Electric Motorcycle & Scooter News/Updates

Discussion in 'Electric Motorcycles' started by voltsxamps, Jun 18, 2016.

  1. voltsxamps

    voltsxamps Advolturer

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    Depends a lot on the bike’s potentiometer curve (throttle). I aced my rider’s M1 test going a snails pace on the “lollipop”. I also won my last slow bike contest where you have to be last to cross the finish line w/o putting a foot down. I had the only electric in the race. :)

    Absolutely agree on going higher speeds, however, unfortunately for the very few EM’s that have gears, it’s hasn’t translated to much more speed.. yet. There are awesome exceptions though, like the 2 speed Zombie 222 (19.30)

    Ditch likes this.
  2. Yinzer Moto

    Yinzer Moto Long timer Supporter

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    I was talking about more about the motor spending most of its life at very low RPM, all the way down to stall speed, like what a trials bike goes through. That could lead to a shortened motor life.
  3. ctromley

    ctromley Long timer

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    Even if you stick a countershaft sprocket on the motor armature and the only reduction in the system is the chain drive, that ratio is typically 5:1 or better (or can be, if that's how you're designing the bike). So if it's moving at all, even at trials speeds, it's enough to keep the motor happy. There are also things you can do in the controller to prevent hurting anything.

    That doesn't mean an e-trials bike will work just like a gasser. On a gasser sometimes the rider will de-clutch, rev the motor and use its rotational momentum along with popping the clutch to do a quick hop. That will feel different at different speeds between a multi-speed gasser and a single speed EM. The EM designer also needs to decide on relying on big torque or big flywheel. Whether EM or gasser, big flywheel or no flywheel, is inherently better may not ever be answered, because some riders adapt to change better than others. There's a lot of deeply ingrained muscle memory in trials riders, just like for road racers, flat trackers, MXers, etc. Make the bike behave differently, even if it's clearly a win on paper, and some will deal with it, some won't. So what's 'best' is something that will evolve as the market accepts EMs.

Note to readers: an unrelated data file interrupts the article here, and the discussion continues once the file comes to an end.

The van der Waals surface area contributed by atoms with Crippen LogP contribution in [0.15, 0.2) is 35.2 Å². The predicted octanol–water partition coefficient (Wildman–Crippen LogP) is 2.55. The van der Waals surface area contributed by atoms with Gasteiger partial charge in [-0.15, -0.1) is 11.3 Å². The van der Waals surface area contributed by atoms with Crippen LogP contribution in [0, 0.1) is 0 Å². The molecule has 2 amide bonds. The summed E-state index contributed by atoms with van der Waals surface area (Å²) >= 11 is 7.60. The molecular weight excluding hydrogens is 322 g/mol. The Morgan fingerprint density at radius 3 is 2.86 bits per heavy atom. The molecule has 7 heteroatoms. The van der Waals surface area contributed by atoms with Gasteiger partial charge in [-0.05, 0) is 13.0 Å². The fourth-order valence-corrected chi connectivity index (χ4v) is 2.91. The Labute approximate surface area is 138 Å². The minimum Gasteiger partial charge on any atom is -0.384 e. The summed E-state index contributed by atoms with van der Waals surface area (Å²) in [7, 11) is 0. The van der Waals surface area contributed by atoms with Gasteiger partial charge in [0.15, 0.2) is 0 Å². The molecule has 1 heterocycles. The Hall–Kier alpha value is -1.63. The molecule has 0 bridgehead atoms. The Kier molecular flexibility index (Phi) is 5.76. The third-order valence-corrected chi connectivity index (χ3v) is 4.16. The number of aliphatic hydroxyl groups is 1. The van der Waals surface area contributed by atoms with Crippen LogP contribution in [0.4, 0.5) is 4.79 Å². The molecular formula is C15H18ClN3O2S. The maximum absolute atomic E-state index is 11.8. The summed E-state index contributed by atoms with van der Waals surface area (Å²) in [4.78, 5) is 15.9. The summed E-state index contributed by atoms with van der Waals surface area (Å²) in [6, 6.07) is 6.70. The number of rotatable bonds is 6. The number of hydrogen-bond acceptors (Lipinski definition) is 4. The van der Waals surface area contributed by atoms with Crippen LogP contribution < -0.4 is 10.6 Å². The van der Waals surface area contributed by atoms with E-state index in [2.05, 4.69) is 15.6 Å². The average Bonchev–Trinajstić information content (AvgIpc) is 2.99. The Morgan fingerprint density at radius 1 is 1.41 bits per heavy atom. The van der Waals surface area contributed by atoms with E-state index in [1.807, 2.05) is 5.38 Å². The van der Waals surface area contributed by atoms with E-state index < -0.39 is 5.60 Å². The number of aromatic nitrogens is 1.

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  4. T.S.Zarathustra

    T.S.Zarathustra Been here awhile

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    It's not principally for higher speed, although it can help reach higher speeds. It's for better efficiency, having the motor turn at better efficiency RPM, both at acceleration and cruise speed. Better efficiency translates into longer range for same size battery. Gains because of efficiency are partially offset by more complicated, expensive, and heavier gearbox. On the other hand, the weight of the extra gear can be partially offset by use of smaller electric motor in the unit. You don't need as big motor to accelerate if you can multiply the torque with gears. At cruising you're only using small part of the total motor power.
    When Tesla (and their partners) were trying to "design" their original gearbox, they didn't have the knowledge that is available now. Just because it didn't work for them then, doesn't mean it cannot work now.
    Have a look at the picture below. You can see that if properly done, the extra gear in the gearbox does not need add a lot to the total weight. I took this picture in a recent trade show visit. This is one of motors from a Chinese company, that powers large portion of electric cars made in China. Wikipedia claims that China has about half of electric cars sold in the world in 2018 so they should know a bit about what they're doing.

    20190913_102132c.jpg
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  5. ctromley

    ctromley Long timer

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    One thing that would greatly assist us armchair theorists is motor curves for operation under a variety of conditions. Most motors have an efficiency curve that is very broad, remaining high over a very wide RPM. But for example, (IIRC) I've heard that the efficiency of PM motors (a very common type) drops a lot when they're lightly loaded. That's not a typical test condition, but it sure is something every motor sees frequently on the road. Other motor types behave differently.

    Without that kind of data, we can't even debate this stuff. We can only speculate.
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  6. voltsxamps

    voltsxamps Advolturer

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    Kumpan’s 100 km/h (62 MPH) electric scooters offer up classic styling
    Micah Toll

    - Oct. 16th 2019 3:50 am